During my stay, I was set up by my old friend and college roommate from San Francisco, Jorge Cortes, an American from Montebello, east Los Angeles. After leaving San Francisco, Jorge moved to New York to finish graduate school at NYU, and there met his wife Rebecca who was originally from Zaragoza, Spain. After graduating and the birth of there first born, they moved to Madrid and currently reside in Barrio Del Pilar, a suburb about a half-hour train ride from downtown. Jorge and Rebe were informative guides which left me excited to go explore their new hometown. What I did notice on Madrid freeway walls exclusively were miles of graffiti name tags, big titles, but not very good styles. The fonts felt dated like some 80’s amateur threw down, as if these were places to practice. I give the city high marks for cleanliness, there are trash cans with ash trays on almost every corner. Another surprise to me was the socialist aspects of governing. Spain’s citizens seem to be the priority in this country, great social services, heavily family oriented and community based organization. Corporate marketing isn’t as loud as it is here in the states. Although unemployment is high, but falling in numbers, I personally did not see many homeless or beggars at all. I could have counted them all on one hand. There’s a lot to like about this place.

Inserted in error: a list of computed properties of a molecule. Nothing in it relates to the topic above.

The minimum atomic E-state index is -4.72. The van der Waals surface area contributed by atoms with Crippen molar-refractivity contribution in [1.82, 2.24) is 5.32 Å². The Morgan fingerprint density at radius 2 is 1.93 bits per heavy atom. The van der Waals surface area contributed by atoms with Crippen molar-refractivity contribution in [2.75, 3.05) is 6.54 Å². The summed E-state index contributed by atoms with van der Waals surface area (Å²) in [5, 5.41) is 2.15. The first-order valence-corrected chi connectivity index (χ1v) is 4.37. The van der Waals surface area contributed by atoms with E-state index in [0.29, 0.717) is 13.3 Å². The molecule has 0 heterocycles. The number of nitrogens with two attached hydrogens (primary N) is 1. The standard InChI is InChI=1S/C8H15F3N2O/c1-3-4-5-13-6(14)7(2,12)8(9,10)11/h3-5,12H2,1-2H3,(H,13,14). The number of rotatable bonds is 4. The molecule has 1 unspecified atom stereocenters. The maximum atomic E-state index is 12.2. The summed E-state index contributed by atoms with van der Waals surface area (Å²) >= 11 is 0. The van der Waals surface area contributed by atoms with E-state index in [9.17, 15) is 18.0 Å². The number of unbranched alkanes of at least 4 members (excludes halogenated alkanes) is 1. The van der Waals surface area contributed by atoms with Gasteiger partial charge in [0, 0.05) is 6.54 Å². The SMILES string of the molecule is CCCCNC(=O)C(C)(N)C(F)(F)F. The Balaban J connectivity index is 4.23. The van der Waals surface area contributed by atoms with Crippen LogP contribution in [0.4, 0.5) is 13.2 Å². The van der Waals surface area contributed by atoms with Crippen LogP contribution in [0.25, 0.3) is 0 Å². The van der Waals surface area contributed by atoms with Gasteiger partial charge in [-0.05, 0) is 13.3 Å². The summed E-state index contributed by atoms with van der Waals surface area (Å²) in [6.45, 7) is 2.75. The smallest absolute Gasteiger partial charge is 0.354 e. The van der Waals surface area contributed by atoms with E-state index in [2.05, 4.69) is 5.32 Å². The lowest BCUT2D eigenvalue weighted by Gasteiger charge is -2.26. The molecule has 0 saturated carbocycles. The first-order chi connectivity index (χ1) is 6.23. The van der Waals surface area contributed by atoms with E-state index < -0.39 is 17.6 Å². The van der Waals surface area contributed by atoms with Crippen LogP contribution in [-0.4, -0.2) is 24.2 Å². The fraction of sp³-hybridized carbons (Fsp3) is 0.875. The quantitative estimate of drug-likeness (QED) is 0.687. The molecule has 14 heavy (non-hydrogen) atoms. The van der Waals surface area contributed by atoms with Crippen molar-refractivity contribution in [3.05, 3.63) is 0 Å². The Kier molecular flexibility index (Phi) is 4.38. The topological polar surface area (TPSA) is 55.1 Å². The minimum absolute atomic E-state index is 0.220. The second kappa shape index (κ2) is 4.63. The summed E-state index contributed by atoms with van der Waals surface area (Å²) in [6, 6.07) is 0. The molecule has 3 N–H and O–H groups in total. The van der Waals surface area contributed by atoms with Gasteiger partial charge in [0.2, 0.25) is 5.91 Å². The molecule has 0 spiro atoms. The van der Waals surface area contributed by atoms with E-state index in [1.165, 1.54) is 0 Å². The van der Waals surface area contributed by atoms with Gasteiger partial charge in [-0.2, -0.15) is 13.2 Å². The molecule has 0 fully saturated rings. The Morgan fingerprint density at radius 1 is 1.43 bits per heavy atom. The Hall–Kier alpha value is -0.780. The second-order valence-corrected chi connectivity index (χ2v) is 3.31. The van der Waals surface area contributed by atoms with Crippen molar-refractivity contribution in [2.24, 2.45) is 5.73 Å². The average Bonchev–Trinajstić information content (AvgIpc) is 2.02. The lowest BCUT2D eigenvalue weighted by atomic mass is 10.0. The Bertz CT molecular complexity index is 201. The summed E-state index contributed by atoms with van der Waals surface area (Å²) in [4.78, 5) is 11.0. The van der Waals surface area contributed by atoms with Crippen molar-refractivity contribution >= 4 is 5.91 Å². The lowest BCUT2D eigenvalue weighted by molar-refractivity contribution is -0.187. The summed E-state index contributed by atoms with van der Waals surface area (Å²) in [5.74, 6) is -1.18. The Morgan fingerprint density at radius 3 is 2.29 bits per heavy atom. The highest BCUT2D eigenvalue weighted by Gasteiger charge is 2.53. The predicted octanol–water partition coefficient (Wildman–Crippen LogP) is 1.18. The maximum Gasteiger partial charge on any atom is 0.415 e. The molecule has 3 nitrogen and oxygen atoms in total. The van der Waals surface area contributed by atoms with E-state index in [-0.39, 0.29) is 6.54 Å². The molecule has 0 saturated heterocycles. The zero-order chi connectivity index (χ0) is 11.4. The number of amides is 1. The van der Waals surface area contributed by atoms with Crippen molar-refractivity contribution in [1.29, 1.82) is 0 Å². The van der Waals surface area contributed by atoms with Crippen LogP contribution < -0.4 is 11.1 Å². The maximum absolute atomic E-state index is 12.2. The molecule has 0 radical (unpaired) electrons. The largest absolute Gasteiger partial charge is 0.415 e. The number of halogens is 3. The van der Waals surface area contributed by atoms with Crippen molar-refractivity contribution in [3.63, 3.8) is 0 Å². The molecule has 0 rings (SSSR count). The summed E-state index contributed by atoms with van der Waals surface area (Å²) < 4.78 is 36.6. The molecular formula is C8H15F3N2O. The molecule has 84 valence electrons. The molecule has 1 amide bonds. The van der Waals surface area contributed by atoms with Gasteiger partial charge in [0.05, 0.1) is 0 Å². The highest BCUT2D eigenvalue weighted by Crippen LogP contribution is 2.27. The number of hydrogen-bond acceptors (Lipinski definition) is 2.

Let’s Talk Museums

Madrid seems to be an unspoken gem when it comes to the arts. I was able to infiltrate 3 of the countries most adored visual treasures, the Museo Nacional Centro de Arte Reina Sofía, Museo Nacional Del Prado and Thyssen-Bornemisza Museum. Museums can set you back around 7-20 Euro or $10-$25 dollars US depending on special exhibits. All three museums are located in central and is referred to as the Golden Triangle of Art.

REINA SOFIA


PRADO